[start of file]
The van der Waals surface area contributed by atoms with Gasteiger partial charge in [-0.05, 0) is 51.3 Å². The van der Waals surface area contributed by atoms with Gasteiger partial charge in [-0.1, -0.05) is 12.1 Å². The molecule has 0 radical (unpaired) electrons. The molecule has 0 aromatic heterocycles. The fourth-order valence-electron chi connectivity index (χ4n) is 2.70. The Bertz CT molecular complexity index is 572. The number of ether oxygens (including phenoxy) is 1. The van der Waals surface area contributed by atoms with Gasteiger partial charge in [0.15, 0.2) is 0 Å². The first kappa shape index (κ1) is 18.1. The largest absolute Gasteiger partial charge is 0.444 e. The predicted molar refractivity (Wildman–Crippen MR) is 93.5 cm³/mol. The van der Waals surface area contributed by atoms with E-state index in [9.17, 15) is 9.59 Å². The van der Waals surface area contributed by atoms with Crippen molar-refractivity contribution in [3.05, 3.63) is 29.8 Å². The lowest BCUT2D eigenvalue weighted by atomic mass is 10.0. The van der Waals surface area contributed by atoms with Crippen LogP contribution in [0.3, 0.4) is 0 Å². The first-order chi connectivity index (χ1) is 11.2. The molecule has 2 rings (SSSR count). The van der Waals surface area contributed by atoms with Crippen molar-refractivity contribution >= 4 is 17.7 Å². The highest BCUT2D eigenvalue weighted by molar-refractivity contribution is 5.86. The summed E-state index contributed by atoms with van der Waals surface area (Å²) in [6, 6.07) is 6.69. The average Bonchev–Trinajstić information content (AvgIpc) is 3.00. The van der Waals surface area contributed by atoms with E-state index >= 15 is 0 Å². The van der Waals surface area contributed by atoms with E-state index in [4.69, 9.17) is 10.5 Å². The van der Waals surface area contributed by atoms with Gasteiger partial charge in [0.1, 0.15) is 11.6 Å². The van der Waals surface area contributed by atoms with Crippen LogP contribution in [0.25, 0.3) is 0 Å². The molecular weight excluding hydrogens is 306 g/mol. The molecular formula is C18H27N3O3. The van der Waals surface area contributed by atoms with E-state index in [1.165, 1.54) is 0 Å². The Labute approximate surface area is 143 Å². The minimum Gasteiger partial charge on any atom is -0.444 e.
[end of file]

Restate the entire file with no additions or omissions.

The van der Waals surface area contributed by atoms with Gasteiger partial charge in [-0.05, 0) is 51.3 Å². The van der Waals surface area contributed by atoms with Gasteiger partial charge in [-0.1, -0.05) is 12.1 Å². The molecule has 0 radical (unpaired) electrons. The molecule has 0 aromatic heterocycles. The fourth-order valence-electron chi connectivity index (χ4n) is 2.70. The Bertz CT molecular complexity index is 572. The number of ether oxygens (including phenoxy) is 1. The van der Waals surface area contributed by atoms with Gasteiger partial charge in [0.15, 0.2) is 0 Å². The first kappa shape index (κ1) is 18.1. The largest absolute Gasteiger partial charge is 0.444 e. The predicted molar refractivity (Wildman–Crippen MR) is 93.5 cm³/mol. The van der Waals surface area contributed by atoms with E-state index in [9.17, 15) is 9.59 Å². The van der Waals surface area contributed by atoms with Crippen molar-refractivity contribution in [3.05, 3.63) is 29.8 Å². The lowest BCUT2D eigenvalue weighted by atomic mass is 10.0. The van der Waals surface area contributed by atoms with Crippen LogP contribution in [0.3, 0.4) is 0 Å². The first-order chi connectivity index (χ1) is 11.2. The molecule has 2 rings (SSSR count). The van der Waals surface area contributed by atoms with Crippen molar-refractivity contribution >= 4 is 17.7 Å². The highest BCUT2D eigenvalue weighted by molar-refractivity contribution is 5.86. The summed E-state index contributed by atoms with van der Waals surface area (Å²) in [6, 6.07) is 6.69. The average Bonchev–Trinajstić information content (AvgIpc) is 3.00. The van der Waals surface area contributed by atoms with E-state index >= 15 is 0 Å². The van der Waals surface area contributed by atoms with E-state index in [4.69, 9.17) is 10.5 Å². The van der Waals surface area contributed by atoms with Gasteiger partial charge in [0.1, 0.15) is 11.6 Å². The van der Waals surface area contributed by atoms with Crippen LogP contribution in [0.25, 0.3) is 0 Å². The molecular weight excluding hydrogens is 306 g/mol. The molecular formula is C18H27N3O3. The van der Waals surface area contributed by atoms with E-state index in [1.165, 1.54) is 0 Å². The Labute approximate surface area is 143 Å². The minimum Gasteiger partial charge on any atom is -0.444 e.